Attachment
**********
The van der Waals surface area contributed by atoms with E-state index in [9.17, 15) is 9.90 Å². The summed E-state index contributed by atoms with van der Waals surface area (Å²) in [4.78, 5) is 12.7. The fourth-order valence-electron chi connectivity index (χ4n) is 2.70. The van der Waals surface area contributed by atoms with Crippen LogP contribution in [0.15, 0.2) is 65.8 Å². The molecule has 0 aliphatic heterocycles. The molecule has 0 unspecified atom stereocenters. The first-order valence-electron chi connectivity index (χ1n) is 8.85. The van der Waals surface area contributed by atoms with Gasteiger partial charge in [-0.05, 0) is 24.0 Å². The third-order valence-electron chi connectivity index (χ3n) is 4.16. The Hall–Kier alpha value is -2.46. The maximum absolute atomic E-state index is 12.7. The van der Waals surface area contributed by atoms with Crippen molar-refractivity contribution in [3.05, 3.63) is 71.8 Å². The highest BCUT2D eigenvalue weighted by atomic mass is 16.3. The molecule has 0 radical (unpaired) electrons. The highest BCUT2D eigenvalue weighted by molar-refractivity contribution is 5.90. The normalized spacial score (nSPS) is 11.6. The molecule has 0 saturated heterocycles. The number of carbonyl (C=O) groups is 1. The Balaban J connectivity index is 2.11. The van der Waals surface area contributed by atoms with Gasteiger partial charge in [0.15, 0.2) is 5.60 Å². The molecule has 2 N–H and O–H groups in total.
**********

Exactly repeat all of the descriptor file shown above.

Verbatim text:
The van der Waals surface area contributed by atoms with E-state index in [9.17, 15) is 9.90 Å². The summed E-state index contributed by atoms with van der Waals surface area (Å²) in [4.78, 5) is 12.7. The fourth-order valence-electron chi connectivity index (χ4n) is 2.70. The van der Waals surface area contributed by atoms with Crippen LogP contribution in [0.15, 0.2) is 65.8 Å². The molecule has 0 aliphatic heterocycles. The molecule has 0 unspecified atom stereocenters. The first-order valence-electron chi connectivity index (χ1n) is 8.85. The van der Waals surface area contributed by atoms with Gasteiger partial charge in [-0.05, 0) is 24.0 Å². The third-order valence-electron chi connectivity index (χ3n) is 4.16. The Hall–Kier alpha value is -2.46. The maximum absolute atomic E-state index is 12.7. The van der Waals surface area contributed by atoms with Crippen molar-refractivity contribution in [3.05, 3.63) is 71.8 Å². The highest BCUT2D eigenvalue weighted by atomic mass is 16.3. The molecule has 0 radical (unpaired) electrons. The highest BCUT2D eigenvalue weighted by molar-refractivity contribution is 5.90. The normalized spacial score (nSPS) is 11.6. The molecule has 0 saturated heterocycles. The number of carbonyl (C=O) groups is 1. The Balaban J connectivity index is 2.11. The van der Waals surface area contributed by atoms with Gasteiger partial charge in [0.15, 0.2) is 5.60 Å². The molecule has 2 N–H and O–H groups in total.